Book Drive Creates Mixed Response


Used books tend to pile up before students donate them

Catherine Best, Ranger Review Reporter

A new program is underway this month: Lewis-Palmer High School’s first book drive. To end March 16, the goal of the book drive is to collect gently used books for donation to Denver Children’s Hospital. However, Student Council’s plans have generated mixed responses among the Ranger student population.

Some students support the book drive, feeling that it is not only a fun change-of-pace in the midst of Spring semester; but also, it is a commendable effort to support an important cause.

“I think I will participate. I think it’s a good idea; some people don’t have the opportunity to read, so they might learn to not like it. We need to help share a love of books, because reading is great,” Patrick Best, 9, said. “Books are where history is written down, and they can take you places that you would never be able to go without reading these stories.”

Other students, however, are less inclined to participate in the drive. Some simply find it harder to part with their – often well-loved – possessions than to give small monetary donations like with past school fundraising drives. Lack of donation material or warning is another commonly-cited reason behind passing up a chance to get involved.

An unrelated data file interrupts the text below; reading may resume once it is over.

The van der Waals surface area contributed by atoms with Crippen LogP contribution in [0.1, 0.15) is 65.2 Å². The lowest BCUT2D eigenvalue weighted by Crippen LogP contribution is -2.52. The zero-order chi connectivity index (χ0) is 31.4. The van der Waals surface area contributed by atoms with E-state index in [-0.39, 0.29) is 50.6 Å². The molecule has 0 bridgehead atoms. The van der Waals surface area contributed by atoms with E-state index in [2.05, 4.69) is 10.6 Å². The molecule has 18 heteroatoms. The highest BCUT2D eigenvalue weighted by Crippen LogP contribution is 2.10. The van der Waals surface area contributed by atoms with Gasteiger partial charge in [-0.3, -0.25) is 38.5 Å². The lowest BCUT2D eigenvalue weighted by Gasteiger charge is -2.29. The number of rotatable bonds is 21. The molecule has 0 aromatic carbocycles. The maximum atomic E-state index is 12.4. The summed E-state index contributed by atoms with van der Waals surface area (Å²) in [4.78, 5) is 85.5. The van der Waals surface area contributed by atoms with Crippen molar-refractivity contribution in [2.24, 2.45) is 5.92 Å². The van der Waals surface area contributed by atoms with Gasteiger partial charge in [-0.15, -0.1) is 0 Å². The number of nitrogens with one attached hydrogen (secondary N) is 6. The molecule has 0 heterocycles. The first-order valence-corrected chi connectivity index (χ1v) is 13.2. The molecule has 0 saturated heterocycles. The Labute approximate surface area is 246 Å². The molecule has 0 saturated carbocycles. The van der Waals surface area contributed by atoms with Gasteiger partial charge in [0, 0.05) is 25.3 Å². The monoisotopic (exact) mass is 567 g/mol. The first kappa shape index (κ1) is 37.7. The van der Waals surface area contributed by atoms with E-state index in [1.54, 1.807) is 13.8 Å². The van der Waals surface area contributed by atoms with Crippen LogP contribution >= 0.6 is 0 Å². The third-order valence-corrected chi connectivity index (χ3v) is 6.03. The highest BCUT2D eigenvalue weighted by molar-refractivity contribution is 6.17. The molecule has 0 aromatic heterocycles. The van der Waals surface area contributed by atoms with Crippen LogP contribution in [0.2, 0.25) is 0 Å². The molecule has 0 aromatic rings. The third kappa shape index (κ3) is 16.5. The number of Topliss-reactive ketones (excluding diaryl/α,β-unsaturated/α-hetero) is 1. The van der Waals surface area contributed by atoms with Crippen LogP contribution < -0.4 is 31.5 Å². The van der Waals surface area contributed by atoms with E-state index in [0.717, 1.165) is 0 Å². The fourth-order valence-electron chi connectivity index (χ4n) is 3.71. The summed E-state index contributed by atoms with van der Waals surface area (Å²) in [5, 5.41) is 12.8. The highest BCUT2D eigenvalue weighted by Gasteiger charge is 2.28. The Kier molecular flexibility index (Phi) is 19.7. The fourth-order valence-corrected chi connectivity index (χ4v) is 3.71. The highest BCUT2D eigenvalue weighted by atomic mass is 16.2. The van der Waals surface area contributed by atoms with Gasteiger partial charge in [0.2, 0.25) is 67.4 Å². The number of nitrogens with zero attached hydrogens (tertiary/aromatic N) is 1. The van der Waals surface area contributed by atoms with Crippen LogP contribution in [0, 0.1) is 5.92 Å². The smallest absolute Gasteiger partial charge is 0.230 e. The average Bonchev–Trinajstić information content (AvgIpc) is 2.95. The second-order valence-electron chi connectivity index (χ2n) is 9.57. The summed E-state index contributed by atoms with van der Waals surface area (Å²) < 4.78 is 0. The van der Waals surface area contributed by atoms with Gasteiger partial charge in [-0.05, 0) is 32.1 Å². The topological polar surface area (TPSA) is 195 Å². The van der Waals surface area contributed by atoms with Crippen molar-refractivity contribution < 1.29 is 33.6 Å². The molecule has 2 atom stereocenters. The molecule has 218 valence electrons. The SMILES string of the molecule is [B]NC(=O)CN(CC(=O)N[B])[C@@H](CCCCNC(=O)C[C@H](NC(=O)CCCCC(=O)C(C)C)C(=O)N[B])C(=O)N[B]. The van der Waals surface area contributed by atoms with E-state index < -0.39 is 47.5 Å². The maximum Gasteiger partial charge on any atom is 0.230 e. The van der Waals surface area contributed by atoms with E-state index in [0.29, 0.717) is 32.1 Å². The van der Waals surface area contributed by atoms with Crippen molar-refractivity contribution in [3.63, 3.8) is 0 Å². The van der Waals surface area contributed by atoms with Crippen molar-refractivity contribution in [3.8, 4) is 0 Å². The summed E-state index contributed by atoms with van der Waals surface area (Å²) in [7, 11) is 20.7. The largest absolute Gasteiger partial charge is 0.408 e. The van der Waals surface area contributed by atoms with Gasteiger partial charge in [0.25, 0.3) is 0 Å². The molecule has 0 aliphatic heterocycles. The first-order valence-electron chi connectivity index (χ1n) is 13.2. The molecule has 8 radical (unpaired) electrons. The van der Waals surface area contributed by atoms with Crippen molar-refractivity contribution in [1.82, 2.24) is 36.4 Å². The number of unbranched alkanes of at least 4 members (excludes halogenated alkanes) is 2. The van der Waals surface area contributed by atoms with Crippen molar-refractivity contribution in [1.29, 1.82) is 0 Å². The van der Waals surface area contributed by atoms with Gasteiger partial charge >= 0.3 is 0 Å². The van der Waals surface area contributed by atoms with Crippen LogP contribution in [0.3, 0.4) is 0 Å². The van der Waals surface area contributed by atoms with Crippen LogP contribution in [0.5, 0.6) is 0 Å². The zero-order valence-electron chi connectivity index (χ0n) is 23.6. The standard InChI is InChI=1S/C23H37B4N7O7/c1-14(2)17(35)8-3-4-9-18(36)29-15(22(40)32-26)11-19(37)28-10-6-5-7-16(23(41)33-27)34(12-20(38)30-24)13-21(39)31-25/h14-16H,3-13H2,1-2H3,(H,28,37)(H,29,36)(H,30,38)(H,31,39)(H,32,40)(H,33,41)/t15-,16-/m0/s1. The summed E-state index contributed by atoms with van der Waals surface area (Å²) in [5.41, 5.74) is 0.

“I just went through and donated a lot of my books a couple of weeks ago. If there had been more warning or build-up about this event then maybe I would have been able to participate. I think this could have been good if there was a little more publicity, but I don’t know how they could have done that,” Devynn Ritchie, 12, said.

Despite repeated morning announcements, donations have still been very slow. Student Council is sponsoring some upcoming events, like March Madness Jersey Day and Hat Day, with the goal of increasing the turnout of students with books to share.

The ambivalence of the Lewis-Palmer community about the book drive may not bode well for the outcome, but a few students state that they would participate again. Some, including Best, express enthusiasm about future engagement in similar programs.

“I think that Student Council should do this in coming years, too, even if not many people are participating. They might collect only a couple of books, but just a few to donate are still better than nothing. Plus, maybe it will grow if they [Student Council] keep trying,” Best said.

For those students’ still wishing to contribute to Lewis-Palmer High School’s portion of the D-38 donation, the drive is continuing for two more weeks. Books are accepted in donation boxes near Mrs. Boone’s room, and as payment on the upcoming Spirit days: basketball jerseys for March Madness were worn on Friday, March 4 and hats will be allowed on Tuesday, March 8.